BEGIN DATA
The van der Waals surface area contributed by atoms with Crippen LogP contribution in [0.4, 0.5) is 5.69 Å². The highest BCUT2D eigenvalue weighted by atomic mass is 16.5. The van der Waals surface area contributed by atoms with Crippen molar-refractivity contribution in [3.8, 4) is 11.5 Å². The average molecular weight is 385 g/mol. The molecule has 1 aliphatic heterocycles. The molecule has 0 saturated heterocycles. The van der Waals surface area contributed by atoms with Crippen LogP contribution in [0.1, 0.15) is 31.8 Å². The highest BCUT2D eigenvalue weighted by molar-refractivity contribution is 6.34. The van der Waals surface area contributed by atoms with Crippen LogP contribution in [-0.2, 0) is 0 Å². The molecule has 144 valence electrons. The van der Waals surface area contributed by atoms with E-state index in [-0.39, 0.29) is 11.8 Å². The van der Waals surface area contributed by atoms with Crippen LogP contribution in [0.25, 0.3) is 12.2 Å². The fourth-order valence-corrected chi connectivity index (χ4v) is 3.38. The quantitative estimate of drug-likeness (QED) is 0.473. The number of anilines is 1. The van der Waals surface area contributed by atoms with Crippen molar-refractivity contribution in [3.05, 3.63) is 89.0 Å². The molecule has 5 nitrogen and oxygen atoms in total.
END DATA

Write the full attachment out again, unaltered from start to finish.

The van der Waals surface area contributed by atoms with Crippen LogP contribution in [0.4, 0.5) is 5.69 Å². The highest BCUT2D eigenvalue weighted by atomic mass is 16.5. The van der Waals surface area contributed by atoms with Crippen molar-refractivity contribution in [3.8, 4) is 11.5 Å². The average molecular weight is 385 g/mol. The molecule has 1 aliphatic heterocycles. The molecule has 0 saturated heterocycles. The van der Waals surface area contributed by atoms with Crippen LogP contribution in [0.1, 0.15) is 31.8 Å². The highest BCUT2D eigenvalue weighted by molar-refractivity contribution is 6.34. The van der Waals surface area contributed by atoms with Crippen LogP contribution in [-0.2, 0) is 0 Å². The molecule has 144 valence electrons. The van der Waals surface area contributed by atoms with E-state index in [-0.39, 0.29) is 11.8 Å². The van der Waals surface area contributed by atoms with Crippen LogP contribution in [0.25, 0.3) is 12.2 Å². The fourth-order valence-corrected chi connectivity index (χ4v) is 3.38. The quantitative estimate of drug-likeness (QED) is 0.473. The number of anilines is 1. The van der Waals surface area contributed by atoms with Crippen molar-refractivity contribution in [3.05, 3.63) is 89.0 Å². The molecule has 5 nitrogen and oxygen atoms in total.